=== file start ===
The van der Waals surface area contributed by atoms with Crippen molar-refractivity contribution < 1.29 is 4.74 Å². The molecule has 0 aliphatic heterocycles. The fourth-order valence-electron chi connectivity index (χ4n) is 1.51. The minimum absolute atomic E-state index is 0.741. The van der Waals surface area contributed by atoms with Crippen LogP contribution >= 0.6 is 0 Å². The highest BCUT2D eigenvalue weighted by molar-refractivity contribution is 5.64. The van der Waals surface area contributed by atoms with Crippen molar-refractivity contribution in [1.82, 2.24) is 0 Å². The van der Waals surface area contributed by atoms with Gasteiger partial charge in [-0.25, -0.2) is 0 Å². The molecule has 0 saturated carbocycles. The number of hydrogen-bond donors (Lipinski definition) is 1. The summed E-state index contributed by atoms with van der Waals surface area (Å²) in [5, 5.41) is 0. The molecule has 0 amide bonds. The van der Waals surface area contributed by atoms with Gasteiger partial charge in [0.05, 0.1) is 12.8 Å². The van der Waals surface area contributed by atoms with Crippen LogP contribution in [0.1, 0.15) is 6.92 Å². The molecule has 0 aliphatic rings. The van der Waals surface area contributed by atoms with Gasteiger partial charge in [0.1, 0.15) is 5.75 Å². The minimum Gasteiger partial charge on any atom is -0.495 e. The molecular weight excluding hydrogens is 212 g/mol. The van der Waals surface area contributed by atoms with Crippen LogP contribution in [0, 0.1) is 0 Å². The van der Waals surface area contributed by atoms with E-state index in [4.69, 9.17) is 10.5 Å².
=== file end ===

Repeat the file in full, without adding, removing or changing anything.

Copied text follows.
The van der Waals surface area contributed by atoms with Crippen molar-refractivity contribution < 1.29 is 4.74 Å². The molecule has 0 aliphatic heterocycles. The fourth-order valence-electron chi connectivity index (χ4n) is 1.51. The minimum absolute atomic E-state index is 0.741. The van der Waals surface area contributed by atoms with Crippen LogP contribution >= 0.6 is 0 Å². The highest BCUT2D eigenvalue weighted by molar-refractivity contribution is 5.64. The van der Waals surface area contributed by atoms with Crippen molar-refractivity contribution in [1.82, 2.24) is 0 Å². The van der Waals surface area contributed by atoms with Gasteiger partial charge in [-0.25, -0.2) is 0 Å². The molecule has 0 saturated carbocycles. The number of hydrogen-bond donors (Lipinski definition) is 1. The summed E-state index contributed by atoms with van der Waals surface area (Å²) in [5, 5.41) is 0. The molecule has 0 amide bonds. The van der Waals surface area contributed by atoms with Gasteiger partial charge in [0.05, 0.1) is 12.8 Å². The van der Waals surface area contributed by atoms with Crippen LogP contribution in [0.1, 0.15) is 6.92 Å². The molecule has 0 aliphatic rings. The van der Waals surface area contributed by atoms with Gasteiger partial charge in [0.1, 0.15) is 5.75 Å². The minimum Gasteiger partial charge on any atom is -0.495 e. The molecular weight excluding hydrogens is 212 g/mol. The van der Waals surface area contributed by atoms with Crippen LogP contribution in [0, 0.1) is 0 Å². The van der Waals surface area contributed by atoms with E-state index in [4.69, 9.17) is 10.5 Å².